If you’re Kevin Costner, you have to deal with journalists confessing to you that, as a kid, the ghostly father-son catch at the end of “Field of Dreams” made them cry. But there are worse things than being reminded of big triumphs.
“It’s a pretty big fraternity, that movie,” Costner says. “It’s probably our generation’s ‘It’s a Wonderful Life.’”
If that’s a big claim (if one some might feel is dead-on) in person he remains modest, friendly, funny and approachable — more approachable than anyone who was once the biggest actor in the world.
Nearly 60, Costner presently has five films slated for 2014 — a big uptick in recent years. Thanks to a variety of factors — including fatherhood — he’s laid low over the last decade, popping up in well-received supporting roles in “The Upside of Anger,” “The Company Men” and, most guttingly, Superman’s earthbound dad in “Man of Steel.” Four of these roles are leads — as was his role in The History Channel’s “Hatfields & McCoys,” which won him an Emmy and a Golden Globe.
But in “Jack Ryan: Shadow Recruit,” he’s a mere mentor to its young star (Chris Pine). “It was certainly a supporting part,” he says, suggesting that’s not ideal for him. “I was attracted to it because Kenneth [Branagh, the director and his co-star] represented so much in our industry.” He was originally reluctant to play an aging agent. “I said, ‘Look, I don’t know that I can sit down at a desk and make phone calls.’ He said, ‘No, that’s why I’m asking you, because this character does get out from behind the phone and at certain moments has to be proactive.’”
Costner first made his name in smaller parts. When he popped up in a small but key role in the 1985 neo-western “Silverado,” it was a “Who’s that guy?” moment. Costner crossed over to lead before coming back to the other side. “Sometimes lead actors are afraid of supporting actors,” he says, laughing. “They can steal the movie. My character certainly doesn’t do that. I’m more of a presence. A lot of people could have played this role, to be sincere.”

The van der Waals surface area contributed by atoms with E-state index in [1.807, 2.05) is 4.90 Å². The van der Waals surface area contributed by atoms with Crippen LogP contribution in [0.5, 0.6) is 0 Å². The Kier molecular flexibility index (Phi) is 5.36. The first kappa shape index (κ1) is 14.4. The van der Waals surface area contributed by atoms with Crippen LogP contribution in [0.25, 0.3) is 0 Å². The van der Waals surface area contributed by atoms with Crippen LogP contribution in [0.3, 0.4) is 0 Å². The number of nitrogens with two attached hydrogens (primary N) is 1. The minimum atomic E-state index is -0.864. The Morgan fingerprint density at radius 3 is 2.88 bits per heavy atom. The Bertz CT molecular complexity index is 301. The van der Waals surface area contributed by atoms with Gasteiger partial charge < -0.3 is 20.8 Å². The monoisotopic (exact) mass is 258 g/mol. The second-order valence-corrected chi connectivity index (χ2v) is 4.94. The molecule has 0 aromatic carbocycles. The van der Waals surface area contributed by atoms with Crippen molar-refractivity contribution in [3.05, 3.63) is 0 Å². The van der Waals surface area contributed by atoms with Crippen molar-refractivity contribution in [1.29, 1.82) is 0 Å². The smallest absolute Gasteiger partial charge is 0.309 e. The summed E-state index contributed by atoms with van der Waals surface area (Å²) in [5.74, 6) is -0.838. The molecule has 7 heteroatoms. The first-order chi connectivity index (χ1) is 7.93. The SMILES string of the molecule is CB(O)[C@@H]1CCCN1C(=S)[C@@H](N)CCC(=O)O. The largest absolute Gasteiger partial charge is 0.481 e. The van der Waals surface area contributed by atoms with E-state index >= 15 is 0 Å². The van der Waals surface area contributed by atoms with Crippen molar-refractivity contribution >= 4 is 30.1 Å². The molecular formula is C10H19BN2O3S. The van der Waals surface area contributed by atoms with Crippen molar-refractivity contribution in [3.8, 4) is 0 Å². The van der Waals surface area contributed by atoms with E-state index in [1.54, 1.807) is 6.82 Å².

Being directed by Branagh could be odd, being that Costner is a director himself. (Although his last picture was “Open Range,” in 2003, a more modest Western than either “Dances with Wolves” or “The Postman,” the latter one of the massive projects — along with “Wyatt Earp” and “Waterworld” — that damaged his A-list status.) But he says that’s a good thing. “It was interesting to watch him direct,” he says, chuckling. “I wanted to see how he does it. Because I’m usually directing horses and gunfights.” Compared to Branagh, who he says his “calm and composed,” Costner likes to get in there and show the actors what they’re doing, especially “if they’re taking too long to die.”
Learning from others is something he likes to do. “Unless you’re a complete narcissist, you look at other people and you like what they do better than what you do,” he says. “I like making music. But I always love other people’s music more than mine. I like what we do and I sign off on it, but the minute I hear someone else’s music, I’m like, ‘Man, we should be doing something like that.’”
Costner would like to get back behind the camera. “I would like to play the second half of my career directing,” he states. He says he’s been hard at work with a friend on a series of adventure novels, which he describes as “old-fashioned,” saying it’s consciously in the vein of Jules Verne and Rudyard Kipling. (The books are slated to be released next year by Simon & Schuster.)
No matter how popular Costner has been, he’s always been attracted to older, even outmoded genres. No one was making Westerns when “Dances with Wolves” came out in 1990. No one’s making them now, especially thanks to “Cowboys & Aliens” and “The Lone Ranger.” And yet one of the other Costner films this year — including “Draft Day” and “3 Days to Kill” — is “Black and White,” a Western with Gillian Jacobs and Octavia Spencer, directed by “The Upside of Anger”’s Mike Binder.
He also says he has a 12-hour Western he’s been working on. “It’s very epic,” he says, laughing at the insanity of it. “It kind of debunks a theory about how towns came to be. I really want to make it, because I love that world — as you know.”